Criminal Defense, DWI & Expungements
Criminal Defense, DWI & Expungements
Indicted by the Feds?
Federal Criminal Defense – FBI, DEA, or ICE out to get you?
Federal Crimes are Different from State Crimes
What’s the difference between federal criminal defense and state criminal defense? Lots. And guess what: the feds, as a different “sovereign” than a state can charge you AGAIN for criminal conduct you have already been tried for in state court. The Supreme Court of the United States has held that such double prosecution is NOT a double jeopardy violation.
What types of crimes are prosecuted in federal court? Any crime with an interstate commerce component such as firearms, drugs, mail fraud or theft, federal government benefit fraud, bank robbery, bank fraud, immigration offenses, alien smuggling, smuggling, money laundering, securities fraud, bribery of public officials counterfeiting, computer related crimes, child pornography, extortionate extensions of credit, federal tax crimes, forgery, arson, obstruction of justice, conspiracies and many, many more.
So if you have been charged and convicted in state court of delivery of, say, methamphetamine, you could be recharged and convicted again in federal court with additional penalties.
If you are charged in state court with a crime that has the threat of federal involvement, it is in YOUR best interest to seek the counsel of an attorney who understands both the state and federal processes. Remember, dealing with the state is does not stop the federal government from charging you again, or vice versa
My Lawyer Lost my Criminal Case and I Got Convicted — Now What?
Criminal Appeals, Post-Conviction Relief, and Habeas Corpus
Overturning a conviction is not an easy task. Before you can catch your breath after hearing the awful word “Guilty” and reassess, deadlines are running, and running FAST. In federal court, you must file any post trial motions within 7 days after the verdict, in Louisiana State courts, prior to sentencing, unless based on “newly discovered evidence” which is governed by different deadlines and rules. If you wish to appeal, you must file your notice of appeal within 10 days of the entry of the judgment of conviction (entered directly after your sentencing) in Federal court, or within 30 days of rendition of judgment in Louisiana State court. FAILURE TO TIMELY FILE YOUR NOTICE WILL PRECLUDE FURTHER CONSIDERATION OF YOUR CASE.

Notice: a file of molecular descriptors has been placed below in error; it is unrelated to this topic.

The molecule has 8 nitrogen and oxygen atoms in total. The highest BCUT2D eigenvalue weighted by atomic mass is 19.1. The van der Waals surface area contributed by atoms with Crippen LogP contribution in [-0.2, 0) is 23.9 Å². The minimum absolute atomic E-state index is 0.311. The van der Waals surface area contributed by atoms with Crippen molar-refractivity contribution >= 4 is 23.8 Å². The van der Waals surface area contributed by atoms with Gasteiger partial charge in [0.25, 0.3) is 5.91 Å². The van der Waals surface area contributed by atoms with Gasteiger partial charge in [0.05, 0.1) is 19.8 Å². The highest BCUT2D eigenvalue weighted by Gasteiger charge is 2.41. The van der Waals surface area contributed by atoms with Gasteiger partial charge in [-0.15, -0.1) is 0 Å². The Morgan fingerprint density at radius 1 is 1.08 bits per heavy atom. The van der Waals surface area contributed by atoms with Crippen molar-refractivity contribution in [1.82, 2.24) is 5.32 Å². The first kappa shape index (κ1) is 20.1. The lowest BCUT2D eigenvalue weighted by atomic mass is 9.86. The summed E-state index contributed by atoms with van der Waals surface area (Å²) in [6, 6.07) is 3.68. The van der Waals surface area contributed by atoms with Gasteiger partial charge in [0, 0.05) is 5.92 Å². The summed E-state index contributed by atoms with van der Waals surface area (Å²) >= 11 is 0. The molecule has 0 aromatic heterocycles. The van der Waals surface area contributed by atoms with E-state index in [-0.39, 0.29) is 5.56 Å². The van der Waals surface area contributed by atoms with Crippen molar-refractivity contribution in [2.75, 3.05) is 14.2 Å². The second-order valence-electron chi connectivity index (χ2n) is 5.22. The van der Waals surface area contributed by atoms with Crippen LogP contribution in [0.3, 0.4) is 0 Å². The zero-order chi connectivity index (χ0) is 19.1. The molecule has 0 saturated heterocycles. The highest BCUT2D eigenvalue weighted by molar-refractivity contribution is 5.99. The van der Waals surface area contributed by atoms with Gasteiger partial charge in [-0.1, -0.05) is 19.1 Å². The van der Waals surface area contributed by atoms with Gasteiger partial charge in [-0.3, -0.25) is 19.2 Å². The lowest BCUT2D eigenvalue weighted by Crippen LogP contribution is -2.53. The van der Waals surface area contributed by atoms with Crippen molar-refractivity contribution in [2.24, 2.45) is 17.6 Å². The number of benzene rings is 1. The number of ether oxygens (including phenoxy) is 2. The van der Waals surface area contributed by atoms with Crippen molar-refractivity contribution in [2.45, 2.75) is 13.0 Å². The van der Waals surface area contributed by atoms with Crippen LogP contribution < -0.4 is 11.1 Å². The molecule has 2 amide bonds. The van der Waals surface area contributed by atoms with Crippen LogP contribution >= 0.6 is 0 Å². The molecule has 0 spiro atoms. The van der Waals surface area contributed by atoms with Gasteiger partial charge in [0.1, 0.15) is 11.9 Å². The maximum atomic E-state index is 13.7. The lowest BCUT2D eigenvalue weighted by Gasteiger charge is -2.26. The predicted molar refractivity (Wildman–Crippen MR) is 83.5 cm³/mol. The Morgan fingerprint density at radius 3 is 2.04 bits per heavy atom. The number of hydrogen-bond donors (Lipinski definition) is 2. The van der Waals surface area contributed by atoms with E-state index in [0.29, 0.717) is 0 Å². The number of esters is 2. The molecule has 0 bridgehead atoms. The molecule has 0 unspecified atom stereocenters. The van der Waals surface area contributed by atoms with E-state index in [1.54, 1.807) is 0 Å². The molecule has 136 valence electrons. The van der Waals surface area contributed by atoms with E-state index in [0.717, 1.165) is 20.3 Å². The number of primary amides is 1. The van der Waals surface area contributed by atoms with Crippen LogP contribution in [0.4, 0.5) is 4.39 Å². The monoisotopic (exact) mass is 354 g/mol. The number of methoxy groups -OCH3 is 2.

Not every error means that the verdict will be overturned. Were the errors preserved, in other words, did your attorney object and make a record at the appropriate times? Did your attorney properly investigate your case? Did you tell your attorney everything she needed to know to defend you vigorously? Did the judge make an error of law in his rulings or in the jury instructions? Did the prosecutor hide evidence that would have helped you?
Most criminal appeals result in an AFFIRMANCE of the verdict. This means the appellate courts have not found an error that would justify overturning the verdict. If that happens your only recourse is post conviction review. A post conviction case is considered a collateral attack on the conviction. The Constitution does not require appointment of counsel for collateral attacks. Success at the post conviction stage is even less likely than at the appellate stage.
Criminal trials, appeals, and post conviction cases are very serious matters. You must be sure to engage competent counsel with experience in criminal matters. Federal criminal procedure is very different from state court criminal procedure. Be sure the attorney you engage has experience in the charging jurisdiction.
Expungements – Frequently Asked Questions
What is an Expungement?
Generally speaking, under Louisiana law, an expungement is a procedure by which a court orders the state to make certain arrest or conviction records non-public. That is, most private individuals will not be able to see the records during a background check. The records are still available to law enforcement for legitimate purposes. Certain entities are also able to have the records accessed — for example, nursing boards, medical boards, and the Louisiana Supreme Court’s Committee on Bar Admissions.
Under what circumstances am I eligible for an expungement?